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Bonding and Fastening TUFFAK® GP Polycarbonate sheet.

Mechnical Fastening
Aluminum rivets and machine screws may be used to join TUFFAK® Polycarbonate Sheet to other materials by utilizing proper attachment methods. Drill oversized holes and use washers to distribute and cushion localized stress. Be sure to consider differentials in expansion factors for dissimilar materials. Be sure drilled holes are smooth and free from cracks.

Solvent Bonding
Many applications for TUFFAK® Polycarbonate Sheet involve fabrication of sheets to construct three-dimensional shapes. The most popular method is to solvent bond. TUFFAK® Polycarbonate Sheet solvent bonding can be achieved using methods employed in fabricating other thermoplastics such as acrylic. The two most common methods are needle type applicator capillary action and edge dipping. Both methods rely on smooth edge preparation, pressure, and curing. It should be noted that solvent bonding will significantly reduce the strength of polycarbonate.


  • Smaller items with flat surfaces can be bonded by placing the pieces together and applying the solvent along the edges using a needle applicator or hypodermic syringe. Make sure the solvent flows along the entire joint.
  • For bonding larger items, immerse the surfaces to be joined in the solvent until the material is softened.
  • Clamp them in position and hold until the bond is set.

Helpful Hints:

  • Edges must be clean and free from dirt.
  • Surfaces should be smooth and properly aligned.
  • Apply even pressure to reduce bubbles in the bond area.

Techniques To Reduce Whitening:

1. Fabricate in a climate-controlled area with low relative humidity.

2. The addition of 10% glacial acetic acid in the solvent reduces whitening.

3. Thickening the solvent with polycarbonate resin or sawdust promotes slower curing and reduces whitening.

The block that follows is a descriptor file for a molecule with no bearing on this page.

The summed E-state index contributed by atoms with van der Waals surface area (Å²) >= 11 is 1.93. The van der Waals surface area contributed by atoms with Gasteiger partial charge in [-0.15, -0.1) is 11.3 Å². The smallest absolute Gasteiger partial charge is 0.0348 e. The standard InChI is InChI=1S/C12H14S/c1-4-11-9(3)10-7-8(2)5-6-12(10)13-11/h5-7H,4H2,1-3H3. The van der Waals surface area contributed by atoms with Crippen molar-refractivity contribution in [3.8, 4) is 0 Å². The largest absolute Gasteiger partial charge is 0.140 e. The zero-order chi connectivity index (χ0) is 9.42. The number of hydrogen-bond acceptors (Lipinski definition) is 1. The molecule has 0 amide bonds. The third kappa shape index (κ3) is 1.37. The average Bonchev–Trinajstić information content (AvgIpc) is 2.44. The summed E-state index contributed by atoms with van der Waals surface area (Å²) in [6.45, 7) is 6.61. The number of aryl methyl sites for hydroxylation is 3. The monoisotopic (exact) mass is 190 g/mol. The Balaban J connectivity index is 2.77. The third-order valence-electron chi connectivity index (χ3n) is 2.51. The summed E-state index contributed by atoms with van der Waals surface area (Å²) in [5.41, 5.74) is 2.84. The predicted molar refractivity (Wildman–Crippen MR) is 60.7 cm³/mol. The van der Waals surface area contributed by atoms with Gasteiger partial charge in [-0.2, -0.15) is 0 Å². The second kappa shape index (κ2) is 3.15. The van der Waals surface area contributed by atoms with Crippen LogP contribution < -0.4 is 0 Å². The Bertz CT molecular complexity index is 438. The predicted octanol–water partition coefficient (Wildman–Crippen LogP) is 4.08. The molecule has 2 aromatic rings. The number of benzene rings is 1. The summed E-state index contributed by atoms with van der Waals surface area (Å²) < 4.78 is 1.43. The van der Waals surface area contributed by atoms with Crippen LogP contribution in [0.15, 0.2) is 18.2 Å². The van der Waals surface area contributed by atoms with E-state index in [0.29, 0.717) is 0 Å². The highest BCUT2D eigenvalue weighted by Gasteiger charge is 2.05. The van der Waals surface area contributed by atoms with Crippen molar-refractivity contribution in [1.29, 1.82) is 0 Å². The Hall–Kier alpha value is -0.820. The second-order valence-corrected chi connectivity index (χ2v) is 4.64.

4. Joint cure time is somewhat longer than acrylic. Be sure to retain fixture pressure until the joint is solid.

Note: Use extreme caution when working with solvents. Adequate ventilation is essential. Control exposure levels according to OSHA guidelines. Obtain Material Safety Data Sheets from the solvent manufacturer.

Transfer Tape Bonding

Achieving a strong edge bond using solvents on thin-gauge thermoplastics is extremely difficult due to the reduced size of the bond area. Structural bonding of thin-gauge TUFFAK® Polycarbonate Sheet can be accomplished, however, by utilizing acrylic-based transfer

tapes along with slight design modifications.


  • Bend a small return on the appropriate part to be fastened approximately the width of the transfer tape.
  • Clean tape contact areas with 50/50 isopropyl alcohol-water mixture.
  • Apply transfer tape to the return.
  • Remove tape masking and press the part into place.

Helpful Hints:

  • Rolling the bonded area with a small wood or rubber roller improves bond strength.
  • A nonstick slip sheet is useful for proper positioning of large or hard to handle parts.
  • Peel strength of long, lineal bonded areas can be increased with the addition of a mechanical fastener at both ends of the bond.


While mechanical fastening and solvent bonding are the most often recommended methods for joining plastics, another alternative is welding. Ultrasonic, radio frequency, and spin welding have proven to be appropriate. Contact manufacturers of ultrasonic welding equipment for recommendations on section and joint design.

Title: Bonding and Fastening TUFFAK® GP Polycarbonate sheet.
Description: Mechanically Fastening, Solvent Bonding, and Welding information
Published: 6/5/2008
Last Edited: 9/11/2020
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